The term “glass ceiling” refers to the artificial barrier that women and minorities often face in ascending the corporate ladder. Employers that hold the anachronistic view that females or non-whites are not as capable as white males may violate the law if they base employment decisions solely on sex or race. The discrimination lawyers of Phillips & Associates have dedicated their practice to ending unjust practices in New York workplaces. If you have been passed over for a promotion because of your sex or race, you may be able to make a claim.Most Companies Cannot Make Employment Decisions Based on Sex or Race
Employers subject to federal, state, or local civil rights laws cannot make employment decisions based on an employee’s or prospective employee’s gender. The Civil Rights Act of 1964 prohibits entities from discriminating against female workers with regard to any aspect of their jobs, including pay, promotions, assignments, or benefits. This law applies to any employer with 15 or more employees. Two other laws, the New York City and New York State Human Rights Laws, similarly prohibit this type of discrimination. One difference is that employers in New York with as few as four workers are subject to these laws.
Together, the Civil Rights Act and the New York State and City laws prohibit most entities from refusing to promote a qualified woman solely on account of her sex. Although the term “glass ceiling” has traditionally referred to gender discrimination, it also applies to minority employees. Fortunately, the laws that protect female workers from sex discrimination similarly prohibit disparate treatment based on race. Also, keep in mind that these rules apply to pay and benefits as well as promotions. Employers cannot discriminate in terms of salary or other conditions of employment on the basis of gender, race, or other immutable traits identified by federal and state law.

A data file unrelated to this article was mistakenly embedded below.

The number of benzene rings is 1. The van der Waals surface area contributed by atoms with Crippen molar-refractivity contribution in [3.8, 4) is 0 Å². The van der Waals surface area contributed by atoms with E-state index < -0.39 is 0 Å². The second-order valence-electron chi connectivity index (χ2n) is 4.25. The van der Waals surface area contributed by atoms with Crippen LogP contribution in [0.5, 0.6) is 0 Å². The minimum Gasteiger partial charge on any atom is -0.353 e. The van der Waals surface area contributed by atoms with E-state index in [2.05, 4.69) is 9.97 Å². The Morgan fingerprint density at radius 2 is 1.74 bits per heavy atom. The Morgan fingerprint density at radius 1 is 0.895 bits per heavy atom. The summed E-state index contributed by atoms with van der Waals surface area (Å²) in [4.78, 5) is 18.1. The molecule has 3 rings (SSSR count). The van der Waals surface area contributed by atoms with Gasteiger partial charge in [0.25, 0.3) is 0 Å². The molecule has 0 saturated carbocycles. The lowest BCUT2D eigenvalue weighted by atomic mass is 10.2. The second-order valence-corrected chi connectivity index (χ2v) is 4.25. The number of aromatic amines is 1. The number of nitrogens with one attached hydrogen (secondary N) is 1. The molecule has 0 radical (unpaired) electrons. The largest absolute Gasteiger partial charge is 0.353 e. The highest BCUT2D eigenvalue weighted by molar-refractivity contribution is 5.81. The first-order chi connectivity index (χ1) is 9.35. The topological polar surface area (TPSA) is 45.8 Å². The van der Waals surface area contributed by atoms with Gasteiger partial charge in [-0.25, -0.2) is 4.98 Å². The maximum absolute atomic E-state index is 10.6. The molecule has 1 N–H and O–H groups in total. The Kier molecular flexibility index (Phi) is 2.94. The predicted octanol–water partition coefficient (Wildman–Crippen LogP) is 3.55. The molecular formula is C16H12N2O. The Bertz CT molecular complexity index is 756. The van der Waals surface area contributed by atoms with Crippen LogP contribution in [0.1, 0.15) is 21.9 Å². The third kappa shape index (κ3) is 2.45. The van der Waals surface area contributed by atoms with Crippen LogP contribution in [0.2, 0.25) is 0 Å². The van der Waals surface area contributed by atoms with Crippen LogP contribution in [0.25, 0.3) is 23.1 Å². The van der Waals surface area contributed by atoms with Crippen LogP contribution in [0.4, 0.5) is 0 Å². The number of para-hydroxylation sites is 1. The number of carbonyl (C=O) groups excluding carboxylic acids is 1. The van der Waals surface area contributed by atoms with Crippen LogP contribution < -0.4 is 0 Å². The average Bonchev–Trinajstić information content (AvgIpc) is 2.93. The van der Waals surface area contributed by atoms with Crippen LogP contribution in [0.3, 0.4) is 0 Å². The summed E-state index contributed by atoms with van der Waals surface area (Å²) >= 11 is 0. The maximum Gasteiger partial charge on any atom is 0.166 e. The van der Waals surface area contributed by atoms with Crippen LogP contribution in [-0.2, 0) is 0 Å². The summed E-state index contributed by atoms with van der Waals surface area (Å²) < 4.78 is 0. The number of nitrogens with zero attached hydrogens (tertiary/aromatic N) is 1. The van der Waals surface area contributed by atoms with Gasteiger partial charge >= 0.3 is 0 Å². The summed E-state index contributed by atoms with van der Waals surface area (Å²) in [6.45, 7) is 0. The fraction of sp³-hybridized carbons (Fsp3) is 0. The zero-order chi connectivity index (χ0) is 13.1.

When you believe that a company has acted wrongfully in this way, the first step in protecting your rights is to file a complaint with the Equal Employment Opportunity Commission (EEOC) to pursue a claim under federal law. The EEOC will review the employee’s claim and may issue a Right to Sue, which allows the individual to file a case in federal or state court.
If an aggrieved worker successfully proves his or her case, he or she may be entitled to damages, which provide compensation for back pay that the employee would have earned and the other financial costs of the employer's illegal actions.Assert Your Rights as an Employee by Enlisting a New York Lawyer
Most entities cannot legally discriminate on the basis of gender or race. If your employer refuses to promote you or pays you less than your colleagues simply because of these protected characteristics, your rights may have been violated. The employment law attorneys of Phillips & Associates can help you keep a New York workplace free from discrimination. To see if we can help you, call (212) 248-7431 or fill out our online contact form.
45 Broadway, Suite 620,
New York NY, 10006